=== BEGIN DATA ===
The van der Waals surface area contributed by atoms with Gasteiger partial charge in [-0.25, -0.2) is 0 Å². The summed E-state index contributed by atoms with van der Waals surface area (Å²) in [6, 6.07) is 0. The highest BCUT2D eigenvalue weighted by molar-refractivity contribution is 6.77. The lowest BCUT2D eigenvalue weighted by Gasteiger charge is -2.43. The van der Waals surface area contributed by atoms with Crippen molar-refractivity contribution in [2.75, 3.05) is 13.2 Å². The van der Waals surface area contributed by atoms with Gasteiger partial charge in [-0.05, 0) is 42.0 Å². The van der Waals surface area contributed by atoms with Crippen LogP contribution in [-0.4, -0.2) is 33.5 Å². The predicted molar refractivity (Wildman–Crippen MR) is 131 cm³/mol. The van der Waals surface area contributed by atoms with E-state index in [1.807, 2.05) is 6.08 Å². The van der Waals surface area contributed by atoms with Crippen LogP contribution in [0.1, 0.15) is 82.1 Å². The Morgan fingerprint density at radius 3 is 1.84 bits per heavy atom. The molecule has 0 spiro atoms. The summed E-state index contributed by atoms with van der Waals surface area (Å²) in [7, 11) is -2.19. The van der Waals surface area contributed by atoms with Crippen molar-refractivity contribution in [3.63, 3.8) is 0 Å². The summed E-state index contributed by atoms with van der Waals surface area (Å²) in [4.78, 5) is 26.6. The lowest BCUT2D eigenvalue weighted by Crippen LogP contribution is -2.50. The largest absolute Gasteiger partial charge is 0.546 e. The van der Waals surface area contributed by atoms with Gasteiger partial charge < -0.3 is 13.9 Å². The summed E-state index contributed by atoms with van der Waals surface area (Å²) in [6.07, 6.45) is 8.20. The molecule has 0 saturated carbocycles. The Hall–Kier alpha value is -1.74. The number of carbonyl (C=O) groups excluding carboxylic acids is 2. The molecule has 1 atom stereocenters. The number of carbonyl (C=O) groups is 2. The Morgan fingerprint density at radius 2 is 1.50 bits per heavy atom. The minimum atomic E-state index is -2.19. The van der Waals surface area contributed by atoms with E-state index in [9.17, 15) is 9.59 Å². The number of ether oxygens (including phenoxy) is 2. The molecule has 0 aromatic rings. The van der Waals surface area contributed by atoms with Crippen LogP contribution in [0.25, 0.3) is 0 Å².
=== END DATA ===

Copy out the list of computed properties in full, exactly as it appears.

The van der Waals surface area contributed by atoms with Gasteiger partial charge in [-0.25, -0.2) is 0 Å². The summed E-state index contributed by atoms with van der Waals surface area (Å²) in [6, 6.07) is 0. The highest BCUT2D eigenvalue weighted by molar-refractivity contribution is 6.77. The lowest BCUT2D eigenvalue weighted by Gasteiger charge is -2.43. The van der Waals surface area contributed by atoms with Crippen molar-refractivity contribution in [2.75, 3.05) is 13.2 Å². The van der Waals surface area contributed by atoms with Gasteiger partial charge in [-0.05, 0) is 42.0 Å². The van der Waals surface area contributed by atoms with Crippen LogP contribution in [-0.4, -0.2) is 33.5 Å². The predicted molar refractivity (Wildman–Crippen MR) is 131 cm³/mol. The van der Waals surface area contributed by atoms with E-state index in [1.807, 2.05) is 6.08 Å². The van der Waals surface area contributed by atoms with Crippen LogP contribution in [0.1, 0.15) is 82.1 Å². The Morgan fingerprint density at radius 3 is 1.84 bits per heavy atom. The molecule has 0 spiro atoms. The summed E-state index contributed by atoms with van der Waals surface area (Å²) in [7, 11) is -2.19. The van der Waals surface area contributed by atoms with Crippen molar-refractivity contribution in [3.63, 3.8) is 0 Å². The summed E-state index contributed by atoms with van der Waals surface area (Å²) in [4.78, 5) is 26.6. The lowest BCUT2D eigenvalue weighted by Crippen LogP contribution is -2.50. The largest absolute Gasteiger partial charge is 0.546 e. The van der Waals surface area contributed by atoms with Gasteiger partial charge < -0.3 is 13.9 Å². The summed E-state index contributed by atoms with van der Waals surface area (Å²) in [6.07, 6.45) is 8.20. The molecule has 0 saturated carbocycles. The Hall–Kier alpha value is -1.74. The number of carbonyl (C=O) groups excluding carboxylic acids is 2. The molecule has 1 atom stereocenters. The number of carbonyl (C=O) groups is 2. The Morgan fingerprint density at radius 2 is 1.50 bits per heavy atom. The minimum atomic E-state index is -2.19. The van der Waals surface area contributed by atoms with E-state index in [9.17, 15) is 9.59 Å². The number of ether oxygens (including phenoxy) is 2. The molecule has 0 aromatic rings. The van der Waals surface area contributed by atoms with Crippen LogP contribution in [0.25, 0.3) is 0 Å².